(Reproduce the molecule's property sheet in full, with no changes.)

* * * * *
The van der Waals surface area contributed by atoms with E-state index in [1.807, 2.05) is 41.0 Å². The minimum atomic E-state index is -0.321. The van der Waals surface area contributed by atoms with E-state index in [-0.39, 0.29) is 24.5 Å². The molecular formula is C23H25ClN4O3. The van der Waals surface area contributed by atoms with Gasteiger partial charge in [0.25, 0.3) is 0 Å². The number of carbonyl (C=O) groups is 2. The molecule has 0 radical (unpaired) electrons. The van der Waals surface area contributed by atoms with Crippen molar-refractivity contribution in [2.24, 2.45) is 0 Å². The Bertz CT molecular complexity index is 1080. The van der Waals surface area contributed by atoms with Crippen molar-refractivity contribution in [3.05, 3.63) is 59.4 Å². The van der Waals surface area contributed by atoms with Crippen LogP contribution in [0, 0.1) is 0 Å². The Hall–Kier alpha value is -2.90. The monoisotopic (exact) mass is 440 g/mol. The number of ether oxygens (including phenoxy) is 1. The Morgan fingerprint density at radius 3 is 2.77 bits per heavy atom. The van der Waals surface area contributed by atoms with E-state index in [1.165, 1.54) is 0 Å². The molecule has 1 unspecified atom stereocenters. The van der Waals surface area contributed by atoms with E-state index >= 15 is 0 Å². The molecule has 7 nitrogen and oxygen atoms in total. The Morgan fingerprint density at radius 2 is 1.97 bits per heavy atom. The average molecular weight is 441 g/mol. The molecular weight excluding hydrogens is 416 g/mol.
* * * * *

The van der Waals surface area contributed by atoms with E-state index in [1.807, 2.05) is 41.0 Å². The minimum atomic E-state index is -0.321. The van der Waals surface area contributed by atoms with E-state index in [-0.39, 0.29) is 24.5 Å². The molecular formula is C23H25ClN4O3. The van der Waals surface area contributed by atoms with Gasteiger partial charge in [0.25, 0.3) is 0 Å². The number of carbonyl (C=O) groups is 2. The molecule has 0 radical (unpaired) electrons. The van der Waals surface area contributed by atoms with Crippen molar-refractivity contribution in [2.24, 2.45) is 0 Å². The Bertz CT molecular complexity index is 1080. The van der Waals surface area contributed by atoms with Crippen molar-refractivity contribution in [3.05, 3.63) is 59.4 Å². The van der Waals surface area contributed by atoms with Crippen LogP contribution in [0, 0.1) is 0 Å². The Hall–Kier alpha value is -2.90. The monoisotopic (exact) mass is 440 g/mol. The number of ether oxygens (including phenoxy) is 1. The Morgan fingerprint density at radius 3 is 2.77 bits per heavy atom. The van der Waals surface area contributed by atoms with E-state index in [1.165, 1.54) is 0 Å². The molecule has 1 unspecified atom stereocenters. The van der Waals surface area contributed by atoms with E-state index >= 15 is 0 Å². The molecule has 7 nitrogen and oxygen atoms in total. The Morgan fingerprint density at radius 2 is 1.97 bits per heavy atom. The average molecular weight is 441 g/mol. The molecular weight excluding hydrogens is 416 g/mol.